Thursday, October 29, 2020

FIFA executive Jack Warner allegedly received $5m bribe after visit to Russia

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The disgraced Fifa executive Jack Warner visited Vladimir Putin at the Kremlin less than a week before an alleged multimillion-dollar bribery scheme was initiated by Russia to buy his vote in the competition to host the 2018 World Cup.

The Trinidad and Tobago official is alleged to have been paid $5m to vote for Russia, rather than England’s rival bid, through a network of front companies working for the country’s bid committee, according to an indictment released by US federal prosecutors last week.

The indictment — which is the result of the FBI’s five-year investigation into Fifa, the body that runs world football — also alleges that the three senior South American Fifa officials were given bribes to vote for Qatar to host the 2022 tournament.

England’s bid for the 2018 World Cup had been counting on the support of Warner, then Fifa’s vice-president and a power broker among the 22 executives at the vote in December 2010. But Warner voted for Russia, which won, and England was knocked out with two votes.

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Shortly before the vote, on Monday, November 1, 2010, Warner’s assistant received an email from a middleman representing the Russians saying: “Kindly advise him that what has been agreed is what is being done this week,” the indictment states.

The payments then started to flow from 10 different off-shore shell companies into an account controlled by Warner in his home country. The $5m bribe is alleged to have been paid through more than “two dozen” wire transactions between November and April 2011.

Inquiries by this newspaper have established that Warner flew to Moscow to meet Putin on October 26, 2010, just six days before the middleman’s email. It raises fresh questions about the then Russian prime minister’s knowledge of the elaborate bribery scheme.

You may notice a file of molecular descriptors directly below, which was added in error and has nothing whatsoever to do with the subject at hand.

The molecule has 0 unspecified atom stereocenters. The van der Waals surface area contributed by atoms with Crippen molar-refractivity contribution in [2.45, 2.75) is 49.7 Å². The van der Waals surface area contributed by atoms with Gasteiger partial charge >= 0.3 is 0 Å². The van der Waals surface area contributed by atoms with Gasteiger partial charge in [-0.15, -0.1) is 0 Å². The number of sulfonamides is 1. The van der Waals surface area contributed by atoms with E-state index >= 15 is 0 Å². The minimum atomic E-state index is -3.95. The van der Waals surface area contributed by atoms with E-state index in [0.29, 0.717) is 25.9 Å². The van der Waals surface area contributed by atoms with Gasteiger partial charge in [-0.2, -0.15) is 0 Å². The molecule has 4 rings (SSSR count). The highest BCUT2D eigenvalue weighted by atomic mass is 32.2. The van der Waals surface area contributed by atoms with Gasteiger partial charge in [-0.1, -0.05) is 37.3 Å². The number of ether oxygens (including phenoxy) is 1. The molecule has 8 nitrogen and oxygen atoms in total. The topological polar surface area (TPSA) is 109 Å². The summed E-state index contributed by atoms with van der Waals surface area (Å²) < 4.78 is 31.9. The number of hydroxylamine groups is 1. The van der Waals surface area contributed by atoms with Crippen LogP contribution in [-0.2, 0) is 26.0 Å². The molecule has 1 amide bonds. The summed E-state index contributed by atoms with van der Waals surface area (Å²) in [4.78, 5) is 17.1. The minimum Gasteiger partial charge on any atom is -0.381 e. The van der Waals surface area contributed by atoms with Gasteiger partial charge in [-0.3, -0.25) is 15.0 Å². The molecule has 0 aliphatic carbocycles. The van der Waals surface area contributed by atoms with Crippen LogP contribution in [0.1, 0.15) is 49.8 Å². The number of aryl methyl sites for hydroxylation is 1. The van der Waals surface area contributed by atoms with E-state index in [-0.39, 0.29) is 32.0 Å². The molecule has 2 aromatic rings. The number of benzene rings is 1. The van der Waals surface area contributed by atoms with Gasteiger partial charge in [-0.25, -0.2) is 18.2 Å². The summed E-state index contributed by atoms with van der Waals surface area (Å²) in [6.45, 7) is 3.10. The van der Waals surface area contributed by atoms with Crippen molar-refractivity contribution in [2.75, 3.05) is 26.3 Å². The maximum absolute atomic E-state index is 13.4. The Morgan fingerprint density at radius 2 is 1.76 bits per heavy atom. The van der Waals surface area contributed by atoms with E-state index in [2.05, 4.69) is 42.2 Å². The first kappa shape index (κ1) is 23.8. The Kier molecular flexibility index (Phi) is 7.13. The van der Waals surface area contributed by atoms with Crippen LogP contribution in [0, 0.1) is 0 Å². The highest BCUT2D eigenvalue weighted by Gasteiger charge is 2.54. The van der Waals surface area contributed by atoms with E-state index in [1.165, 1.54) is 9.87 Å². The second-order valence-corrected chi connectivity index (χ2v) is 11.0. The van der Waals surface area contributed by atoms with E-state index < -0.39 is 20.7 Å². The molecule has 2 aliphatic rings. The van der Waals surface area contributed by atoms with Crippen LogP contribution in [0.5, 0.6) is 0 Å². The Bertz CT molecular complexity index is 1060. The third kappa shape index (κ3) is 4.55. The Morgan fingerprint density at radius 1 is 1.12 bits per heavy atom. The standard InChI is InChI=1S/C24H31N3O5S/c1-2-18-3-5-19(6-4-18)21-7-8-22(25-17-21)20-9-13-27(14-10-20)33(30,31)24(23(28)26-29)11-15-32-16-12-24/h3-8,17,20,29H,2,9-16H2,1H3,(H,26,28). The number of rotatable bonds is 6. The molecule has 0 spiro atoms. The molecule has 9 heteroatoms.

In a submission to parliament, this newspaper has previously disclosed that intelligence gathered for the English bid had warned that Putin had taken charge of Russia’s bid campaign in the summer of 2010 because he feared his country was facing defeat in the contest.

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The intelligence claimed that Putin had handed a trusted cabal of oligarchs the task of doing “deniable” deals to win the support of Fifa voters. “Putin dragged in all sorts of capabilities,” said a former MI6 source involved in the intelligence gathering. “They suddenly woke up to the fact that this wasn’t going well and they had to do something about it.

The Russian bid’s fortunes were transformed in the weeks leading up to the vote in Zurich. Meanwhile, the England bid team still believed it could win over Warner, who was regarded as “pivotal” because of his influence within Fifa and the fact that he brought with him two other Central American voters.

The England bid’s dream team of David Cameron, David Beckham and Prince William was dispatched to lobby Warner in the hours before the vote but to no avail. Warner voted for Russia, which won with 13 votes.

Putin arrived in Zurich after the vote to claim glory, and blamed this newspaper and the BBC for his late appearance. Six weeks before the ballot, this newspaper had exposed widespread corruption in the bidding process, which had forced Fifa to suspend and punish eight football officials, including two of the voters.

Putin told the media he had not attended the vote “out of respect”. He said: “There was unacceptable campaigning that was deployed for the World Cup in 2018. People were accused of corruption. [They] were accused without any grounds, without any reasons, no justifications.”

His comments were echoed days later by Warner, who blamed the British media for England’s lack of support. At the time, nothing was known about the bribes he was allegedly receiving from Russia.

Warner has since been banned from football after being involved in a separate bribery scheme and is fighting extradition to America, where he is accused of several corruption charges. He failed to respond to our request to comment on the latest allegations last week.




A Kremlin spokesman said last week that Russia had received the rights to host the World Cup in an “absolutely legal” manner. He said: “This is not linked in any way to any bribes and we categorically deny it.”

The former leader of the Russian bid team has also denied any knowledge of the alleged bribes.

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